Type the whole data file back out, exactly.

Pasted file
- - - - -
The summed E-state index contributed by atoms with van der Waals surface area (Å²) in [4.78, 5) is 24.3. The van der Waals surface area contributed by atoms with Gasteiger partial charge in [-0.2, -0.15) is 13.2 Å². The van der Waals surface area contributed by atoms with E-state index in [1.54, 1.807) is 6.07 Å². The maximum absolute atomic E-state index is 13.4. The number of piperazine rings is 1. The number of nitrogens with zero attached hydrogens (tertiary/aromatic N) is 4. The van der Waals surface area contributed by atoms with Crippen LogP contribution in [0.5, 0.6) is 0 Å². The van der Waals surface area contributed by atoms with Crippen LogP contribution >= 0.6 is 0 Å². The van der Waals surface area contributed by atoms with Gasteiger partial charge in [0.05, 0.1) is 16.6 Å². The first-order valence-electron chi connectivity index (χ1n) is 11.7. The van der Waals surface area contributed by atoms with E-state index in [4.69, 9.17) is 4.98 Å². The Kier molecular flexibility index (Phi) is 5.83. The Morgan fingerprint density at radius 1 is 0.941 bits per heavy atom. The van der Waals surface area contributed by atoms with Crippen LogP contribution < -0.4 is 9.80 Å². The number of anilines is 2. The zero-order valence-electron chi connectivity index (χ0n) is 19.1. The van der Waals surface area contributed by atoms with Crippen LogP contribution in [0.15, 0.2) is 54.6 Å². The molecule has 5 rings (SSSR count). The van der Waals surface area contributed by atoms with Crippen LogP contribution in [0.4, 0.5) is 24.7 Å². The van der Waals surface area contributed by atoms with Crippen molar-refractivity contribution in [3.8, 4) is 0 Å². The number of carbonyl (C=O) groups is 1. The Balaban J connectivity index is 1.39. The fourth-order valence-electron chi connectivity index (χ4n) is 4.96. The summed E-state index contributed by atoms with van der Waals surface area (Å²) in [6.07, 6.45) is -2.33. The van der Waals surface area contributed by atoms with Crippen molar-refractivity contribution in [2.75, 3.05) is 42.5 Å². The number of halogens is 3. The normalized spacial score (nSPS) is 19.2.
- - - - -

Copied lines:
The summed E-state index contributed by atoms with van der Waals surface area (Å²) in [4.78, 5) is 24.3. The van der Waals surface area contributed by atoms with Gasteiger partial charge in [-0.2, -0.15) is 13.2 Å². The van der Waals surface area contributed by atoms with E-state index in [1.54, 1.807) is 6.07 Å². The maximum absolute atomic E-state index is 13.4. The number of piperazine rings is 1. The number of nitrogens with zero attached hydrogens (tertiary/aromatic N) is 4. The van der Waals surface area contributed by atoms with Crippen LogP contribution in [0.5, 0.6) is 0 Å². The van der Waals surface area contributed by atoms with Crippen LogP contribution >= 0.6 is 0 Å². The van der Waals surface area contributed by atoms with Gasteiger partial charge in [0.05, 0.1) is 16.6 Å². The first-order valence-electron chi connectivity index (χ1n) is 11.7. The van der Waals surface area contributed by atoms with E-state index in [4.69, 9.17) is 4.98 Å². The Kier molecular flexibility index (Phi) is 5.83. The Morgan fingerprint density at radius 1 is 0.941 bits per heavy atom. The van der Waals surface area contributed by atoms with Crippen LogP contribution < -0.4 is 9.80 Å². The number of anilines is 2. The zero-order valence-electron chi connectivity index (χ0n) is 19.1. The van der Waals surface area contributed by atoms with Crippen LogP contribution in [0.15, 0.2) is 54.6 Å². The molecule has 5 rings (SSSR count). The van der Waals surface area contributed by atoms with Crippen LogP contribution in [0.4, 0.5) is 24.7 Å². The van der Waals surface area contributed by atoms with Crippen molar-refractivity contribution in [3.8, 4) is 0 Å². The number of carbonyl (C=O) groups is 1. The Balaban J connectivity index is 1.39. The fourth-order valence-electron chi connectivity index (χ4n) is 4.96. The summed E-state index contributed by atoms with van der Waals surface area (Å²) in [6.07, 6.45) is -2.33. The van der Waals surface area contributed by atoms with Crippen molar-refractivity contribution in [2.75, 3.05) is 42.5 Å². The number of halogens is 3. The normalized spacial score (nSPS) is 19.2.